SP—animate object, blade barrier •••, change self, commune, comprehend languages, control weather •, cure blindness/ deafness, cure disease •••, cure serious wounds •••, detect evil, detect magic, dispel magic, earthquake •, ego whip •, feeblemind •, fire storm •, flame strike •••, heal, holy word •••, insect plague •, intellect fortress •, invisibility II, limited wish •, mental barrier •, mind blank •, mind thrust •, polymorph any object, psionic blast •, psychic crush •, raise dead •••, random action •, read magic, remove curse, remove fear, resist cold, restoration •, shape change •, speak with dead, symbol (any) •, teleport without error, thought shield •, tower of iron will •, wind walk

The seraphim are burning serpents with burnished gold scales and six copper wings. They are messengers from the upper planes and foot soldiers of virtue.

Creatures within 30′ of a seraph suffer 2d6 points of fire damage from the intense heat unless they are lawful in alignment, in which case they are unaffected.

A chaotic creature constricted in its coils must roll 1d20 under their Wisdom score or have their alignment shifted to neutral for 3d6 days. This power does not work on chaotic outsiders, but it does leave them confused for 1d6 rounds.

A seraph can breathe a cone of divine fire that is 120′ long and deals 6d6 points of fire damage to most creatures, but 9d6 to chaotic creatures and 12d6 to the undead.

AND NOW A WORD FROM OUR SPONSOR …

A week ago I published the e-book for Blood & Treasure Esoterica Exhumed, an expansion to the game with numerous new races, classes, weapons, armor, spells and magic items, as well as optional rules for psionics, 0-level characters and proficiencies. The e-book is $7.99 cheap.

Later today (I hope), I’m putting NOD 33 up for sale. It features an Africa-inspired hex crawl, a continuation of the one first published in NOD 16. It has a pantheon of African deities, mostly drawn from West Africa, a new hero, villain and plot outline for Mystery Men! and a dungeon for OSR games.

In 2018, I’m aiming for three hard covers (and will probably finish two).

Blood & Treasure Monsters II is a sure thing, as I’m about 75% done with it right now. I’m waiting for a cover by Russ Nicholson (you can see a mock-up below).

Myths & Legends will collect numerous pantheons I’ve published in issues of NOD, as well as many as yet unpublished. I’m probably 35% done with this baby.

Outre Dark is a guide to the planes in the NOD cosmos. I’m maybe 15% done with this one, but it should be pretty fun to write.

Of course, I’ll still be making issues of NOD and expanding the NOD campaign setting, and I should get the Pars Fortuna revision out, which will also serve as a preview of the revisions I’d like to do on Bloody Basic in 2019.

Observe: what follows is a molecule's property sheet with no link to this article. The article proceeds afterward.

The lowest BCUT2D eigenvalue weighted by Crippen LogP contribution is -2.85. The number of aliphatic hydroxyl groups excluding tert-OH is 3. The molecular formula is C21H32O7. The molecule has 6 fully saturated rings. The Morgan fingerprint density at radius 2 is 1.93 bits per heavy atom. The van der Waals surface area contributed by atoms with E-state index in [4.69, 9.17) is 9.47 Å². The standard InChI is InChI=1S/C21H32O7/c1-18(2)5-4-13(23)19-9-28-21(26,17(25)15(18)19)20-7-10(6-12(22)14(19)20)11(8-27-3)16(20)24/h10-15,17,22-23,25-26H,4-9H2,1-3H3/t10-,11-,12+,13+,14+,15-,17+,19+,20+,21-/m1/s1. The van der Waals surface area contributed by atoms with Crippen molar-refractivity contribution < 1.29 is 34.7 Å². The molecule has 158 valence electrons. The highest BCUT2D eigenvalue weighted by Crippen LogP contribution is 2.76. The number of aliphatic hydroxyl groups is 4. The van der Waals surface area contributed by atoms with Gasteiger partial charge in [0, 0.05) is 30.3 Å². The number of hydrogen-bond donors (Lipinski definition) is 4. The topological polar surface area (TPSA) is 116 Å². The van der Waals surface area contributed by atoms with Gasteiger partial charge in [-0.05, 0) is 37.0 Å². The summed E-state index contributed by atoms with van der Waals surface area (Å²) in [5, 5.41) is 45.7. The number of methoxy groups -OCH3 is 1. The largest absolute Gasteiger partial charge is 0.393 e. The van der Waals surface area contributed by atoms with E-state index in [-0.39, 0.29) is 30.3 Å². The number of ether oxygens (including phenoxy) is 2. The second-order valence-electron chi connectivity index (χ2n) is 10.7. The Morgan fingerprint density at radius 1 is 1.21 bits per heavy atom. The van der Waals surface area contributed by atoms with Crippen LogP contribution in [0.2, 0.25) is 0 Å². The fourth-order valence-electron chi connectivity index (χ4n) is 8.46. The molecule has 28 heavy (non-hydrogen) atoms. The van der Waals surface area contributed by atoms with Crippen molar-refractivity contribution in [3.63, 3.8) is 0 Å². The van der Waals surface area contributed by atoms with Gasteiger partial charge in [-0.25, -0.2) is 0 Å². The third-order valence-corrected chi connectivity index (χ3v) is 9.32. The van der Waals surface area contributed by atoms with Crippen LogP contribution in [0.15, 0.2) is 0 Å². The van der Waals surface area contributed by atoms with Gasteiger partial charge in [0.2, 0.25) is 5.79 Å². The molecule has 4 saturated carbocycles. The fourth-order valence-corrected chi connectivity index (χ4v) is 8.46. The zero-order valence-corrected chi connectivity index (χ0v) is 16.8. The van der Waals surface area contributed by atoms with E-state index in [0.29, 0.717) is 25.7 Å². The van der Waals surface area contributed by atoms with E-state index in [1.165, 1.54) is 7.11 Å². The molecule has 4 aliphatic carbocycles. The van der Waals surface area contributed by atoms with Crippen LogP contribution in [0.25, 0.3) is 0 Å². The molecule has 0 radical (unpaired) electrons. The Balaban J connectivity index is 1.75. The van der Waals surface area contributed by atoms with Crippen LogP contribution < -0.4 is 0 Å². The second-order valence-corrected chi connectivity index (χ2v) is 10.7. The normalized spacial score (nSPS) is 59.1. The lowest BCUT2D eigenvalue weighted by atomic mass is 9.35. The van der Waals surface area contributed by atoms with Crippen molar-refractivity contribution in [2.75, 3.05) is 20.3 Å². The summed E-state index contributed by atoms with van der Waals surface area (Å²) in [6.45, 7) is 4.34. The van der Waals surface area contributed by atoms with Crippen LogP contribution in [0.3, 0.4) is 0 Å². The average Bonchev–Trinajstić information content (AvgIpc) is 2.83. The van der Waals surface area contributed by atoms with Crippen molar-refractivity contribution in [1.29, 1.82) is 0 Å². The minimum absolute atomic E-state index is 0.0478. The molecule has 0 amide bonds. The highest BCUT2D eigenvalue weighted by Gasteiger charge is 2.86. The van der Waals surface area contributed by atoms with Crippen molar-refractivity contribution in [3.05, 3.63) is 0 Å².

Flower Liches of the Dragonboat Festival

I’ve finally found the time, between impromptu trips to Iowa and too dang much work (the real work, not the silly game writing work), to peruse Kabuki Kaiser’s Flower Liches of the Dragonboat Festival, with fantastic art by Evelyn M. Kabuki was kind enough to send me a review copy (PDF), and I’m sure glad he did.

I well remember when Evelyn first showed off some of the artwork on Google+ – my first thought was “dammit – flower liches – I wish I’d thought of that!” Such an enticing notion – a nice twist on an old idea.

Now I can happily report that Flower Liches is a very groovy book. You get a nice adventure with lots of action and mystery, plus a sourcebook for an interesting Asian setting that can also fit nicely into people’s existing settings (it would slip into my Mu-Pan setting in NOD like a treat), plus a dragonboat race minigame with different levels of complexity.

The book is 95 pages long, with a creative, attractive layout and the aforementioned beautiful art by Evelyn M. The text is dense – there is plenty to digest, and all of it is useful. When the text is evocative and descriptive, and it often is, it has a Clark Ashton Smith feel – weird fantasy. You get the practical and the aesthetic all in one package.

In a nutshell, the game describes itself as:

“Flower Liches of the Dragonboat Festival is a Chinese ghost story, a Kung-Fu action movie adventure, and a detective story. It features both location- and event-based
sequences built upon sets of tables which encourage the action to derail and to switch between martial arts displays, thoughtful inquiries, and high octane dungeon action with spirits, monsters with giant bloated tongues, and porcelain faces. They’re meant to be grotesque, picaresque, and gross; they’re spirits and liches, after all. Like in all classic Kung-Fu and Chinese ghost stories, magic and philosophical whatnot alternate
seamlessly with flurries of fists and things that croak and go bump in the dark.”